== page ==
So, take two! (See part one here) It was time to depart again and this time, I triple checked with as many sources as possible that the flight was going to leave (this still was no guarantee).
I won’t bore you with the repeat story but basically we repeated what was done the night before and arrived in time for the flight. The flight was delayed about two hours which gave us some time to charge up the batteries (as you can tell, this is ALWAYS something on my mind during transports).
The new flight plan had originally allowed us a 7 hour layover in Guam so we were going to leave the hospital for a quick refresher (and charge of batteries) to a nearby hotel from the airport but with the flight delay we had to scrap that and planned to stay the couple hours in the Guam airport. They gave us some food vouchers at least so we were able to get some food and some coffee to keep us going.
One of the things I enjoy about transports is that you can really get to know the family. When you are in close quarters for so long, it’s just a natural side effect. This particular family really reminded me to cultivate my gratitude. The patient was traveling with the one person in the family with a passport, who happens to be the maternal grandmother. When asked about having a passport, I found out it was only for a one time trip to Guam. That was the only time she had been on an airplane a few years ago and has never been outside of Saipan prior to that. I realized how much I was asking — not just of the sick child, but of the sacrifice this family was making. This family member was bravely following us literally halfway around the world in completely uncharted territory. She didn’t know what to expect and probably had never heard of San Diego before (just like I hadn’t heard of Saipan before). What would lie there for her was unknown — while I prepared them for a long stay — I didn’t even think to mention what it would be like to live there, what she would have to do for food, etc (don’t worry, this is mostly all taken care of!) After talking for awhile and getting to know each other, the questions started coming out like — how would she communicate with her family? (She doesn’t have a cell phone and had no idea how that would work from the States)
This was such a good reminder to me about why I am doing what I am doing now. These people don’t have the resources necessarily but many of those we can provide. Support and help is available and our job is to make sure it goes to the right people and affects change. This babies’ world was forever changed when he was born — but so will his families’ for more reasons than just his medical issue. This reminded me about the joys of living here and realizing how fortunate I am to be able to practice generosity routinely here. Small things like getting an expensive coffee and delicious croissant on a layover or buying some food on the plane are NOT really a big deal in the grand scheme of things — but make a big difference in the moment.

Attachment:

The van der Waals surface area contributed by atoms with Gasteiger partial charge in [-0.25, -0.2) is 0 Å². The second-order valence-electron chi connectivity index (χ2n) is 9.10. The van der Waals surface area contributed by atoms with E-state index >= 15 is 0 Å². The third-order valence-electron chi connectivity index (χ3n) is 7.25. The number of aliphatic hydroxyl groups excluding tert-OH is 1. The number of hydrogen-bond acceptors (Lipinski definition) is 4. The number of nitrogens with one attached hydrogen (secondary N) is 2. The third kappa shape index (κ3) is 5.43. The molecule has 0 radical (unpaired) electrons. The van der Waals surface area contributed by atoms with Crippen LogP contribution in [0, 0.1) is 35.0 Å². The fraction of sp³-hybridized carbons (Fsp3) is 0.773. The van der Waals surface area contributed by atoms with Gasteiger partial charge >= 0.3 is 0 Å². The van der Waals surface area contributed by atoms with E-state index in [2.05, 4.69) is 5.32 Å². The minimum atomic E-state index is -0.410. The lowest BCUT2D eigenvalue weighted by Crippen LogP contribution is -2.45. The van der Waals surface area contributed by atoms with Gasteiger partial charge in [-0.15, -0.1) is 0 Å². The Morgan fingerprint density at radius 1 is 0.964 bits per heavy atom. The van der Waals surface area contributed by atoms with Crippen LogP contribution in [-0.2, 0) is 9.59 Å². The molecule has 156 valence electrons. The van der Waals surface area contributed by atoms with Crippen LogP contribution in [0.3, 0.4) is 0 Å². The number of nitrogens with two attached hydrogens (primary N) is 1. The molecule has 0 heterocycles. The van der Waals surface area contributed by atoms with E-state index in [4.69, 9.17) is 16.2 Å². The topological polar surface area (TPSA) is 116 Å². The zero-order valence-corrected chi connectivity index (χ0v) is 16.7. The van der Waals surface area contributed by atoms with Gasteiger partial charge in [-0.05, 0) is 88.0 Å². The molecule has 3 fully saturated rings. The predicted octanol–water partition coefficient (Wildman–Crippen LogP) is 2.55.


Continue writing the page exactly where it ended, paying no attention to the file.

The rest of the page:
Alright, that was a digression — but an important one. While I have spent the last few posts talking about the things that I enjoy about Saipan, I don’t want to ever forget the main reason I am here!
Next up after the long layover (with opportunity to charge batteries) in Guam, a flight to Honolulu. It is important to remember that when you travel with a birth certificate, you cannot transit through an international location. I never knew this until I did these transports. While it would have been easier to do direct flights to somewhere in Asia and then the West Coast, this would not work for this baby. So instead, we go for short flights across the ocean. This does have the benefit of allowing us times off the plane to recharge and regroup (our batteries and our sanity!).
On the flight, we take turns taking care of the baby although sometimes we have to work together to get things done. You can only maximally just wish things remain stable, which in this case they did.. and also hope that your batteries don’t run out. One day, we will be on planes that come equipped with plugs and our lives will be SO much better (I know these exist, but for some reason they never exist on the flights I have been on).